Benefits of Our Services

Our customers’ benefits include managing side effects, increasing compliance and overall improvement of health. Limitations include patients must be willing to follow directions and be compliant to therapy.

We believe that health improvement is our customer priority. Following a prescribed course of treatment is not always easy, especially for individuals with chronic conditions. We appreciate the opportunity to build a relationship of trust, commitment and quality to assist each person, by collaborating with their prescribing physician.

Our pharmacists can more effectively manage customers’ medications and conditions, while improving health outcomes.

We pride ourselves in supplying customers with a high level of personalized care, which includes insurance verification and prompt, accurate delivery of their medications. Our highly skilled staff of professionals is dedicated to providing customers with the highest quality of care when they most need it.

Our customers receive prompt, professional service on our hotline, where trained pharmacists are available 24 hours a day, seven days a week, and 365 days a year.

We are dedicated to helping our customers regain the highest possible quality of life through medication, counseling, education and the monitoring of drug therapy and interactions. We work with closely with the customer and their physician(s) to ensure proper drug usage, and help manage side effects and potential interactions between medications.

Our PillPack pharmacists are specially trained in the treatment of health conditions that require customized care. They use state‐of‐the‐art teaching materials that are detailed and therapy specific.

You may contact us anytime, by phone, email or by visiting the help page on our website with any questions you may have about our service.

We serve a diverse population of customers and our team members have experience with various cultural aspects of care. Services are provided without discrimination based upon race, cultural background, age, nationality, gender, or insurance coverage, while protecting confidentiality as mandated by the Health Insurance Portability and Accountability Act of 1996 (HIPAA).

Our customers have the right to choose their health care provider and may opt in or opt out of any patient services relationship at any time.

PillPack
Address: 250 Commercial Street, Manchester, NH 03101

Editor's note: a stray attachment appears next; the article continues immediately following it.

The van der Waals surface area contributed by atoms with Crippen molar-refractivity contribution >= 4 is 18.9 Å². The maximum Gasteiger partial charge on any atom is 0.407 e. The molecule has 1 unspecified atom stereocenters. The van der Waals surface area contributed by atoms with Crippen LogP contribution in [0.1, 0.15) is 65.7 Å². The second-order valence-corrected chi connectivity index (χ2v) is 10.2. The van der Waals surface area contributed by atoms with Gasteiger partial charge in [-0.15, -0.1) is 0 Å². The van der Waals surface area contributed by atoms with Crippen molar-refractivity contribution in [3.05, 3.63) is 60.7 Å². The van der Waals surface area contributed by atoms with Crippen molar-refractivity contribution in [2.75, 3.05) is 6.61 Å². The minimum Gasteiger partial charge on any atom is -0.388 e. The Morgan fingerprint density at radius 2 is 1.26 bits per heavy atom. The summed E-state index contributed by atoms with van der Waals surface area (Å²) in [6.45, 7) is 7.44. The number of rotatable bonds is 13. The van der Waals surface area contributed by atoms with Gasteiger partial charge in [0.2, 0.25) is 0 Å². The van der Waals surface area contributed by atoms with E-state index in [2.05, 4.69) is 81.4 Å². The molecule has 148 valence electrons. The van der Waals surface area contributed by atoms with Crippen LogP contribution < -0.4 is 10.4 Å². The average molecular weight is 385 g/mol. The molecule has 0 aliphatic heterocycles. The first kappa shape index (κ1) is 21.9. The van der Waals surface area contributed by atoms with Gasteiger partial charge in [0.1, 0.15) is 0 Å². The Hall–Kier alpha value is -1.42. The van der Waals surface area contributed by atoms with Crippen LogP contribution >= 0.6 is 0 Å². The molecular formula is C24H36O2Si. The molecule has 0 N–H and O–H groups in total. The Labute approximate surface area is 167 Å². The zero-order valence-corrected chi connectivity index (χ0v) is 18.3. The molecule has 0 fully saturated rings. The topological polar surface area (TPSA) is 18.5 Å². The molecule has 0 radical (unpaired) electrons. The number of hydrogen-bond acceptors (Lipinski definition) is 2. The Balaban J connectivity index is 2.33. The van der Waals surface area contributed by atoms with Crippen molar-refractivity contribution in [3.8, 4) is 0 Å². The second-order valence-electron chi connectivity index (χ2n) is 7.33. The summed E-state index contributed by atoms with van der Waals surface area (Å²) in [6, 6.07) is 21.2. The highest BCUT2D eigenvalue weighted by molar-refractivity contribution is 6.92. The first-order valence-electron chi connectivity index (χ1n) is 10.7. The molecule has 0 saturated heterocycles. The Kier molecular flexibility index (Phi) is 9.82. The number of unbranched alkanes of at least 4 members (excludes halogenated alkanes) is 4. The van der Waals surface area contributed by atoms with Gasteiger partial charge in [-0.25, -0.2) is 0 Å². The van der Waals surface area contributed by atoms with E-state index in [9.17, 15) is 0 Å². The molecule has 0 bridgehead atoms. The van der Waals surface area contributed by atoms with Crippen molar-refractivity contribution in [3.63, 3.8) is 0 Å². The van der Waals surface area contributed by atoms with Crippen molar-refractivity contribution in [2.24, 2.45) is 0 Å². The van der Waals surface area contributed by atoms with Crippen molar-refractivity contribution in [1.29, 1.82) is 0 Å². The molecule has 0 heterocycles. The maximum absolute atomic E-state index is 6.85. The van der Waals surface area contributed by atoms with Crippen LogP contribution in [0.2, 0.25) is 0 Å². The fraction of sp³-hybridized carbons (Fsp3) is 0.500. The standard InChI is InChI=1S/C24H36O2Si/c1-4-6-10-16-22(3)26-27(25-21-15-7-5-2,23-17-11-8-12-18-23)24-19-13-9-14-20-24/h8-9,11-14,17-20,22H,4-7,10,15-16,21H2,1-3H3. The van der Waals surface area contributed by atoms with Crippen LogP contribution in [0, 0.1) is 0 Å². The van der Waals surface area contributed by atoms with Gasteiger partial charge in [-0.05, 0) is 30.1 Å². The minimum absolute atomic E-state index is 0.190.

Phone: 855‐745‐5725
Fax: Fax: 603‐935‐9108
E‐contact: hello@pillpack.com

Pharmacy Hours
Monday — Friday 8:00 AM — 8:00 PM
Saturday — Sunday 9:30 AM — 5:00 PM


Patient Bill of Rights & Responsibilities

We believe that all patients receiving services from PillPack should be informed of their rights. Therefore, you are entitled to:

  • Choose a health care provider.
  • Participate in the development and periodic revision of the care plan.
  • Informed consent and the right to decline participation, revoke consent or disenroll at any point in time.
  • Be informed in advance of service/care being provided, of the charges, including payment for service/care expected from third parties and any charges for which the patient will be responsible.
  • Be treated with respect, consideration, and recognition of patient dignity and individuality.
  • Voice grievances/complaints regarding treatment or care, lack of respect of property or recommend changes in policy, staff, or service/care without restraint, interference, coercion, discrimination, or reprisal.
  • Receive appropriate service/care without discrimination.
  • Be informed of any financial benefits when referred to an organization.
  • The right to know about philosophy and characteristics of the patient management program.
  • The right to have personal health information shared with the patient management program only in accordance with state and federal law.
  • The right to identify the staff member of the program and their job title, and to speak with a supervisor of the staff member if requested.
  • The right to receive information about the patient management program.
  • The right to receive administrative information regarding changes in or termination of the patient management program
  • The responsibility to submit any forms that are necessary to participate in the program, to the extent required by law.
  • The responsibility to give accurate clinical and contact information and to notify the patient management program of changes in this information.
  • The responsibility to notify their treating provider of their participation in the patient management program, if applicable.


Patient responsibilities

  • Patient agrees to notify PillPack of any hospitalization, change in customer insurance, address, telephone number, physician, or when the medical need for the rental equipment no longer exists.
  • Patient agrees to request payment of authorized Medicare, Medicaid, or other private insurance benefits are paid directly to PillPack for any services furnished by PillPack.
  • Patient agrees to accept all financial responsibility for products furnished by PillPack
  • Patient understands that PillPack retains the right to refuse delivery of service to any patient at any time.
  • Patient agrees that any legal fees resulting from a disagreement between the parties shall be borne by the unsuccessful party in any legal action taken.

When the patient is unable to make medical or other decisions, the family should be consulted for direction.